Hi everyone, a colleague of mine had (and solved the issue below) and I thought given the time taken to solve it, that I would share it here?
My colleague had a client who had just done an upgrade from Exchange 2003 to 2007. Mail flow was working except for messages to IBM.
Any mail sent to IBM would get an immediate message rejection. Mails were however able to be accepted from IBM.
The error that was presented was:
The following organization rejected your message: e5.ny.us.ibm.com.
e5.ny.us.ibm.com #550 <firstname.lastname@example.org>… cataddr: string too long ##
After a bunch of research my colleague found that ideally some patches should be applied on the sendmail servers that IBM are using. However he called and talked to IBM and all of their servers have the most recent patches. So that was a dead end!
Everything else that you might consider had been checked including having the correct SPF records, being a trustedsource email domain, and not being on any blacklists, etc.
So a while later this is what the solution was:
As part of the upgrade Forefront for Exchange was deployed and if you do, you can enable the below option to provide the MIME headers to be aligned with the RFC compliant headers.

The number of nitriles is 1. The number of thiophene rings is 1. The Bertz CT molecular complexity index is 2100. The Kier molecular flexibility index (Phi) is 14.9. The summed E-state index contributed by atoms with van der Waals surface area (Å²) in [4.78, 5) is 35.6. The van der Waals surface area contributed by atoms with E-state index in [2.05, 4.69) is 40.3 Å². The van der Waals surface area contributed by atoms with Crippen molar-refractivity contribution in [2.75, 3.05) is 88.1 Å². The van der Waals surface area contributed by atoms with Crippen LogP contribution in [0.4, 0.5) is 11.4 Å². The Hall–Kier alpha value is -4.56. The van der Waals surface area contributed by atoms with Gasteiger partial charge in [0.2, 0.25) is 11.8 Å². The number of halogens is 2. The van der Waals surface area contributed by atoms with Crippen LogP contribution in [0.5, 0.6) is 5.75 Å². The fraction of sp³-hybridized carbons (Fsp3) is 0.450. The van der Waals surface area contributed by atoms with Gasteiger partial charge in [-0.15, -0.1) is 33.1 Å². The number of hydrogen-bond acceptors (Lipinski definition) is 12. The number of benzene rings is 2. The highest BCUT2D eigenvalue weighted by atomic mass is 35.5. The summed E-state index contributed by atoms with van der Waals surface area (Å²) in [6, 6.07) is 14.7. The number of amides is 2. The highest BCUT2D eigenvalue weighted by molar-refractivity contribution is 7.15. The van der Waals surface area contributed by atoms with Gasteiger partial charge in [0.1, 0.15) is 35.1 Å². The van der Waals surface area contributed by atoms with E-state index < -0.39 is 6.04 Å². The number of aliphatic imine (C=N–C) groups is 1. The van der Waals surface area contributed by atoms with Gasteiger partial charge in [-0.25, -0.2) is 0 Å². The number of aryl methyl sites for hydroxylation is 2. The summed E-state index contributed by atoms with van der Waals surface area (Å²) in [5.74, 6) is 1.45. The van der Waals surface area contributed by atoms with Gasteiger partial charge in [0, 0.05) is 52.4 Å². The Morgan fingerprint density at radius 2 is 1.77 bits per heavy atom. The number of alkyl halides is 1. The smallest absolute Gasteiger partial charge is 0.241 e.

Fix Bare CR or LF in Mime Headers
Specifies whether FSE should fix bare carriage returns and bare line feeds. This corrects a discrepancy between the MIME header parsing method used by Microsoft Outlook? and Outlook Express and the RFC 822 specification on how “bare carriage return (CR)” (0x0d) and “bare line feed (LF)” (0x0a) are handled in MIME headers. Disabled by default. If enabled, it corrects out-of-compliance MIME messages to be compliant with the RFC 2822 specification, meaning that bare carriage returns and bare line feeds are replaced by a “CR-LF” combination. Messages with bare carriage returns or bare line feeds can be parsed differently by different e-mail clients. By design, FSE parses these messages in the same manner as Microsoft Outlook and Outlook Express. If this feature is enabled, FSE alters these messages to be compliant with the RFC 2822 specification and, as a result, all e-mail clients will parse them in the same manner. If this feature is disabled, e-mail clients other than Microsoft Outlook and Outlook Express may parse messages with bare carriage returns or bare line feeds differently than FSE. Because of this, a virus could avoid detection. To maximize system performance, this feature is disabled by default. If your organization uses e-mail clients that interpret messages with bare carriage returns or bare line feeds differently than Microsoft Outlook and Outlook Express, you should enable this feature for maximum security.
It would seem that by default this setting is off and can therefore cause issues with some Sendmail servers. Enabling the above option fixed the problem.